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Hi all mustang heads.
I will post pictures later, but might as well start a discustion.
I have got a pair of global west upper control arms for my 69 fastback.
They call it negative roll, and we did it to make the car steer better.
We used the metal template to lover the control arms.
We also have changed the springs on the front (and rear) to stiffer ones, all bushings are changed.
We also have installed a Borgeson servo steering unit instead of the original servo steering. Tha car is running on 235/15 and 255/15 wheels. Also bigger sway bar.
1. The problem is that the car is runnng like crap. It can not run straight, it will not "self allign" driving it on the road, meaning it will stay in the possition you set the steering wheel in. We have tried many workshops here locally, and no one can figure out how the wheels has to be alligned. Some says the wheels should Toe out, some says Toe in. In my world it should Toe In but how much ?
At the moment it has quite some negative camber. Dont know about the carstor.
Is there some one out there that could help us at bit with this ?

2.
There a quite a lot of steering play in the steering wheel and i can see its in the new steering box. Theres a screw on top of the steering box, but i cant adjust it. It is all new. When the steering wheel are turned to one side and the to the other, there are no play. Only when it has been sitting there for a while. Can you also help out with this ?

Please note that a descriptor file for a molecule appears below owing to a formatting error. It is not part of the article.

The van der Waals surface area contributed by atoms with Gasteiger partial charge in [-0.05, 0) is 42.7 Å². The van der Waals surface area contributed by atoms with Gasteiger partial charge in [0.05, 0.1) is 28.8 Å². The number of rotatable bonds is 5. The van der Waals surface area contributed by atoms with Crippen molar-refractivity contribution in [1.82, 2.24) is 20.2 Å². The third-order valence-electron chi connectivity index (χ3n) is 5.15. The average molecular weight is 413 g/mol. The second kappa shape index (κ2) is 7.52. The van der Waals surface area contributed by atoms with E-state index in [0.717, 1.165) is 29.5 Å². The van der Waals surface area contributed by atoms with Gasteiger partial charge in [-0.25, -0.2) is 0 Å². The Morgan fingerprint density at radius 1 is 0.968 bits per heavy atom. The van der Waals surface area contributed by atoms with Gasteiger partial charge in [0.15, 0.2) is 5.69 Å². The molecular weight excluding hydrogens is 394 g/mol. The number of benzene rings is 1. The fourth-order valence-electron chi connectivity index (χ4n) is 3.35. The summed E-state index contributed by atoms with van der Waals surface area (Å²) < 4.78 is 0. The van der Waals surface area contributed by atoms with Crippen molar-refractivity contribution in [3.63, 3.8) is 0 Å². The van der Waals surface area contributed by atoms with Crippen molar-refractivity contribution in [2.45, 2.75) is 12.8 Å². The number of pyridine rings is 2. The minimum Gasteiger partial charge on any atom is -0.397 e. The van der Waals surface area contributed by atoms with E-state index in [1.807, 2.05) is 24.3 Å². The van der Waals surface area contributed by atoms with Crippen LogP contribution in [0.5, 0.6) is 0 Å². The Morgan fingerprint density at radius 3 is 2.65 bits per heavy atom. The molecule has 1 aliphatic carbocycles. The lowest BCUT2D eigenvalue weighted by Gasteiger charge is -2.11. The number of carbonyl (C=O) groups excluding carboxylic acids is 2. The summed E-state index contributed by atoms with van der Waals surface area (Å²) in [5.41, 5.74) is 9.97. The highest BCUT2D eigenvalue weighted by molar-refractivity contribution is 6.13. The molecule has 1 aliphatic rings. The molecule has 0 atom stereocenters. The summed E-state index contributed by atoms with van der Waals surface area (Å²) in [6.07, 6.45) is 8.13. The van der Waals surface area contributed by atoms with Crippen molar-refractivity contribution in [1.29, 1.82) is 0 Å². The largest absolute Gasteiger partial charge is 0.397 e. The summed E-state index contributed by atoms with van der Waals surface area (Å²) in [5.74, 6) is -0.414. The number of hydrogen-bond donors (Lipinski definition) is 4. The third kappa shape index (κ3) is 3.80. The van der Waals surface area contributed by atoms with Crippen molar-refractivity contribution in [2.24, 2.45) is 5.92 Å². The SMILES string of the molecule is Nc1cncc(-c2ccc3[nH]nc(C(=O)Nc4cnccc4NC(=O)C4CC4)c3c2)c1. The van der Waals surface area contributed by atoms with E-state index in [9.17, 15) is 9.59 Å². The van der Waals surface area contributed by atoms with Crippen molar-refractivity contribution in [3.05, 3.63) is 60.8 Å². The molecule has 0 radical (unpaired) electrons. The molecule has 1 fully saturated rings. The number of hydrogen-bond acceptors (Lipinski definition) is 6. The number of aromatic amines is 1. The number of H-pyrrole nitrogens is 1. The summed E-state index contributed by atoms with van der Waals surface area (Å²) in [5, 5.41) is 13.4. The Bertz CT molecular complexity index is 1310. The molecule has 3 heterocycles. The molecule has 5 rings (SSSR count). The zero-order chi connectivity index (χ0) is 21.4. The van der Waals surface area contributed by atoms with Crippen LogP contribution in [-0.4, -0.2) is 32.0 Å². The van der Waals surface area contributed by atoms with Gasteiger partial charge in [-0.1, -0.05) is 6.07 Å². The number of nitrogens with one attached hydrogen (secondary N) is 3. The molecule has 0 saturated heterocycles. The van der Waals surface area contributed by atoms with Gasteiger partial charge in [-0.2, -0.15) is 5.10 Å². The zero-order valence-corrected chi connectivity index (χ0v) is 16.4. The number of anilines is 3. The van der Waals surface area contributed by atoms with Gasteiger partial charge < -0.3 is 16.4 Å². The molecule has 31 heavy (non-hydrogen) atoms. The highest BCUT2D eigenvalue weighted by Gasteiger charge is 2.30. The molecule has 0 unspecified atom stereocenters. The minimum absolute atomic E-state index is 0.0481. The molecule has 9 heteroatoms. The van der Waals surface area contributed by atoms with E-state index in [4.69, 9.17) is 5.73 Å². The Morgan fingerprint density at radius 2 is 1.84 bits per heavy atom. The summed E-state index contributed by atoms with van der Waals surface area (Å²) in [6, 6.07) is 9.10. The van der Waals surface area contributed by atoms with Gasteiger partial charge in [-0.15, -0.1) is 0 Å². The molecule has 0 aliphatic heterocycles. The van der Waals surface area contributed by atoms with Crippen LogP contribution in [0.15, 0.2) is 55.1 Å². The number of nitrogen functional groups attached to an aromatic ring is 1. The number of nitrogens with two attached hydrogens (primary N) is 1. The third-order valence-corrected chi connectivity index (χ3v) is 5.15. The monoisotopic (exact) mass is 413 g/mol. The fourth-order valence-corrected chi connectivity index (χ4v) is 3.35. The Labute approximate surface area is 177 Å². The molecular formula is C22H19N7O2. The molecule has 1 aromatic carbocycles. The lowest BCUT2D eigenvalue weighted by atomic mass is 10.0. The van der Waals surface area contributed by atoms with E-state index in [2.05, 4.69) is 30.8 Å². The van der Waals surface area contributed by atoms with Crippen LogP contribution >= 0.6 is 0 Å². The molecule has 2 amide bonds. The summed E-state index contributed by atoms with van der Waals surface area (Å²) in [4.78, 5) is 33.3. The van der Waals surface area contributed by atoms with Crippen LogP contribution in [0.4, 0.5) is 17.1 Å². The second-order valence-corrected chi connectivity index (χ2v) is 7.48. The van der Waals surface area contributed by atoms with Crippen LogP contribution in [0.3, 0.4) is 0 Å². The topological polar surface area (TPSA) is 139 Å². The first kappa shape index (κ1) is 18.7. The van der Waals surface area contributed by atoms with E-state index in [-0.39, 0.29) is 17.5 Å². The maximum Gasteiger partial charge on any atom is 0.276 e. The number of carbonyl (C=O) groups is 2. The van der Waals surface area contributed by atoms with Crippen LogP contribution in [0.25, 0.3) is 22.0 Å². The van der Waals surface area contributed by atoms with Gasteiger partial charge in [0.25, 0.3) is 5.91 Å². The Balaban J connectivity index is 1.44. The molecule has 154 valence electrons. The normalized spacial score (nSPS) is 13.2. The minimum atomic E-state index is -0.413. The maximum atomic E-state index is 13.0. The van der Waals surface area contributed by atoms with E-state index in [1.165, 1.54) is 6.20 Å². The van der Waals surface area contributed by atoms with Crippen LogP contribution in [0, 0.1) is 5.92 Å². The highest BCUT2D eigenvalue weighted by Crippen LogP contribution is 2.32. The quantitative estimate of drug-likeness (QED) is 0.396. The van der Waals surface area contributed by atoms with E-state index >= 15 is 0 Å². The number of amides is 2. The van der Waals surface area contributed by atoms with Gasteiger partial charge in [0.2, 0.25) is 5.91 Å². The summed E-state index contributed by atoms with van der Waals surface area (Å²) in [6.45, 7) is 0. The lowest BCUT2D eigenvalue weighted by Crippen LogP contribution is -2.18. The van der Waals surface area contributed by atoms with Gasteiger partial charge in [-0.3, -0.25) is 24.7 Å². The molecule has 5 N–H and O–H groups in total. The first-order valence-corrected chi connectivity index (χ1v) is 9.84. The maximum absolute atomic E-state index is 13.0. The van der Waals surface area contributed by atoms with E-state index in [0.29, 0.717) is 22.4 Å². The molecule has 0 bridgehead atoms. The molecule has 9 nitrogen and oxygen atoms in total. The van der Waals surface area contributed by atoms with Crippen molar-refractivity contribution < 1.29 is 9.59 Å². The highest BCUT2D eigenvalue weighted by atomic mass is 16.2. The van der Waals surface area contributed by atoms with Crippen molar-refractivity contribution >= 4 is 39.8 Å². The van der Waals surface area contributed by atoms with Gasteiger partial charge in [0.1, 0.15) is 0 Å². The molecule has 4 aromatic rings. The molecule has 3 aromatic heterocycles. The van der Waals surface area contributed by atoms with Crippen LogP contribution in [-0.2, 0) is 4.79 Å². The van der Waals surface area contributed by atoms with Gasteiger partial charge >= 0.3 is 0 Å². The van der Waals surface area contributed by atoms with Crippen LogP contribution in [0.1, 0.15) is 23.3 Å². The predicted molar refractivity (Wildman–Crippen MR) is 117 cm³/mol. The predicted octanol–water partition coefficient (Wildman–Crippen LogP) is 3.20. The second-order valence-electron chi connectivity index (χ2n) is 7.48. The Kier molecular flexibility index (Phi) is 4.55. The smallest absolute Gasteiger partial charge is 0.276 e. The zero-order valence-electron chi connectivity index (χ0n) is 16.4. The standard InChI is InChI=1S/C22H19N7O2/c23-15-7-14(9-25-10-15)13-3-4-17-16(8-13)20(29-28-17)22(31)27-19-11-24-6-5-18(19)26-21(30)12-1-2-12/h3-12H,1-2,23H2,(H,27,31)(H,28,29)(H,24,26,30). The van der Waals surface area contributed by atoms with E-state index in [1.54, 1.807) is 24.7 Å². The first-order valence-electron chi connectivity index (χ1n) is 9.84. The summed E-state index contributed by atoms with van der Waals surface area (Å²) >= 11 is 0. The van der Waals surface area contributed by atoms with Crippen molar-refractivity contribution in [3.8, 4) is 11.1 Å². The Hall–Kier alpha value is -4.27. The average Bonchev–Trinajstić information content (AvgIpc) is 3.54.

As said, i will post pictures soon

Thanks
Anders B. Jensen, Denmark
 

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I assume you are driving the car on the street for the most part. I assume since you said you have lots of negative camber that the rest of the alignment is way out also. Tons of camber will cause hard steer. But the caster is what makes the vehicle center steer when all other specs are within tolerance. If your alignment shop cant tell you this then go somewhere else they are idiots. But I am assuming you alignment is way out of spec. To start with stay with factory specs. Then if you want more of a track worthy car. Have someone with track experience perform or recommend a shop near you to tweak it. If its not alignment causing issue could be your steering gear.
 

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I'm not sure what the spec are for a 70 mustang but here is the spec for a 65-66 mustang with shelby drop. You might be able to compare them to the original and work from there.

1. NO more than .25 degrees difference between driver’s side and passenger’s side.

2. +2.0 to +3.5 degrees caster.
NOTE: for cars with Adjustable strut rods. Please attain as much caster as possible using the shims (at least 1.5 to 2.0 degrees), and then use the adjustable strut rods to increase the caster and make the sides the same. Also, please note that the caster difference between the driver’s side and passenger’s side needs to have no more .25 degrees difference prior to the adjustment of the strut rods.

3. -.5 to 0 degrees camber. No positive camber, please. There is no problem having a slight variation from driver’s side to passenger’s side to account for the crown in the road.

4. 1/16" to 1/8” toe in
 

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I forgot to put in the stock specs if you need them they are as follows: Camber range is +.3 to +1.8 degree, Caster range is -.8 to +1.3 degree, Toe range is +.06 to +.31 degree, Cross Caster range is -.5 to +.5 degree, Cross caster is-.5 to +.5 degree I always shoot for center of range scale for street driving and minimal tire wear. Like I said track driving and specs are totally different. If you dont know what tweaks will make for better performance then let a qualified shop do it. but you can always start with the stock specs and see if your bad steering condition is eliminated. P.S these specs are direct from Hunter which is a major alignment machine engineering company and alignment machine manufacturer here in the states.